5. Jamie Irons Says:

    Neo,

    Excellent essay.

    There’s a small typo (I think). Didn’t you mean to write “Is Life Worth Living” as the title for James’s essay?

    By the way, a superb book related to your themes here is Thomas Howard’s “Chance or the Dance.” I can’t remember how I learned of it — might have been here!

    Jamie Irons

  6. Cornhead Says:

    Neo, You are a gem!

  7. Ann Says:

    “Life Is Worth Living” was the title of Bishop Fulton J. Sheen’s very popular TV show in the 1950s. Wonder if Frost was a fan?

  8. Geoffrey Britain Says:

    The percentage of humanity held in bondage to, in whatever form, tyrannies that deny the individual’s “unalienable right to life, liberty and the pursuit of happiness” would I think, be an excellent barometer of the particular degree to which an age qualifies as ‘the worst of times”.

    Focusing upon the water in the glass, rather than to the proportion of water the glass may hold… is the way to fully appreciate what joy is available from moment to moment.

    This reminds me of an old zen tale that I’ve always liked; a monk is chased by a tiger to a cliff’s edge and is only moments away from being seized by the tiger. A vine leads over the edge and grabbing it, the monk lowers himself down the vine. Safely below the cliff’s edge, he breathes a sigh of relief and then notices to his side a perfect strawberry on a bush. Only to then feel the vine starting to quickly part from the cliff. Knowing that he is but moments away from falling to his death, he reaches out, plucks the strawberry and pops it into his mouth…savoring to the full the bliss of flavor that explodes in his mouth.

    The point of course, isn’t to deny that circumstances may not be dire but to fully enjoy from moment to moment, all that life offers.

  9. George Pal Says:

    Presumptive claims of the ‘worst of times’ for any particular generation/epoch may be driven by personality, depression, narcissism, or whatever, but that’s not to say Jeremiahs are always hyperbolic and always wrong. Then too, when the boy repeatedly cried out dire straits (WOLF!) he was eventually right.

  10. T Says:

    Geoffrey Britain,

    Focusing upon the water in the glass, rather than to the proportion of water the glass may hold… is the way to fully appreciate what joy is available from moment to moment.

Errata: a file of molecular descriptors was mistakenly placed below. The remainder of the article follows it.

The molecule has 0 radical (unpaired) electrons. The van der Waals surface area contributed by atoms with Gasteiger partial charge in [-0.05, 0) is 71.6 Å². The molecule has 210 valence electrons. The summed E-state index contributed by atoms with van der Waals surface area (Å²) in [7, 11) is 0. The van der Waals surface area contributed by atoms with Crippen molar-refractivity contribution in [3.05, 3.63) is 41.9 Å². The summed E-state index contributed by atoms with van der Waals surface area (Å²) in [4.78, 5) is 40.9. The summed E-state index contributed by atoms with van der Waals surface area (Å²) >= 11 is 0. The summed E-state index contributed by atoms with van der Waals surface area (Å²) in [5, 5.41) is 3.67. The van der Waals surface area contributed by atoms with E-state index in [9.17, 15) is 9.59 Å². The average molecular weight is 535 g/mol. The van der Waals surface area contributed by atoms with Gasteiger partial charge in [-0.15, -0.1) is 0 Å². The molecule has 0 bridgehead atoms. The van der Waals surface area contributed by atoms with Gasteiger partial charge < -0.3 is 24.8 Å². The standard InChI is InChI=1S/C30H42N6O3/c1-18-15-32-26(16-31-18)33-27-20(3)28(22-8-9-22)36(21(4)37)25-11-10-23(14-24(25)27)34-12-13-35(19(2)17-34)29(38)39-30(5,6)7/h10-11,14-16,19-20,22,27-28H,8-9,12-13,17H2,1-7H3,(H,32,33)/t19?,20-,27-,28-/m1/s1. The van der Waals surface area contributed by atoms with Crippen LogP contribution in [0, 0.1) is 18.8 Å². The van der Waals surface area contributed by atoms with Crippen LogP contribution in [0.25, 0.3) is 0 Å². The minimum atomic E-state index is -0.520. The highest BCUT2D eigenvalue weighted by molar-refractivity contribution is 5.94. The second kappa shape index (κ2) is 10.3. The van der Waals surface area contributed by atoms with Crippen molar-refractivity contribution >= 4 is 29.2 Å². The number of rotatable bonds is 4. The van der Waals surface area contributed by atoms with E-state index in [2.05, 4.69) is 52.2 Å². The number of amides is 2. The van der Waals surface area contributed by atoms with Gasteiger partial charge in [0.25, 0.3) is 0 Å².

Yes. The question always asked is half empty or half full, but there is another alternative. Perhaps the glass is just the wrong size.

    I read a report about a teacher (I think it was a commenter on this site) who gave out Starburst candies and with a few left over, indiscriminately gave them to various students. He was amazed at how the kids did not revel in the fact that they now had three Starbursts which they didn’t have before, but rather were envious of those few children who got four instead of three.

    Half empty? Half Full? Or the wrong sized glass?

  11. MissJean Says:

    Nothing to add to the commentary except to thank you for recommending the Burnshaw biography – it’s a good read so far. I was “sidetracked” a bit by Lathem’s edition of Frost’s complete collection of poetry.

  12. G Joubert Says:

    Why did Cain slay Abel?

  13. waitforit Says:

    G. Joubert, that’s a mighty fine way of looking at it: Cain slew Abel because he was jealous of Abel’s knowledge and conduct. So ever has the inner man made war against hedonism and the nations against law.

    Frost was extraordinary in that his intellect found that the extraordinary challenge against faith in his time, which was much much greater than in ours, met such an internal and intellectual resistance. Against an onslaught of Darwinism, Freudianism and Marxism, he was, I suspect, unimpressed. His superior mind, which knew language, a gift given by God to man, protected him from the “science” of his age, a science we all now know to be incredibly simplistic and prejudiced.

    No wonder that depression bothered him, alone against the academic constellation he maintained what the Word suggests and cannot be proved.

    It is hard to read his words and not feel the Word.

  14. Ymarsakar Says:

    Obviously Abel was a rotting stinking Republican Kulak that needed to be taught a lesson.

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Previously a lifelong Democrat, born in New York and living in New England, surrounded by liberals on all sides, I've found myself slowly but surely leaving the fold and becoming that dread thing: a neocon.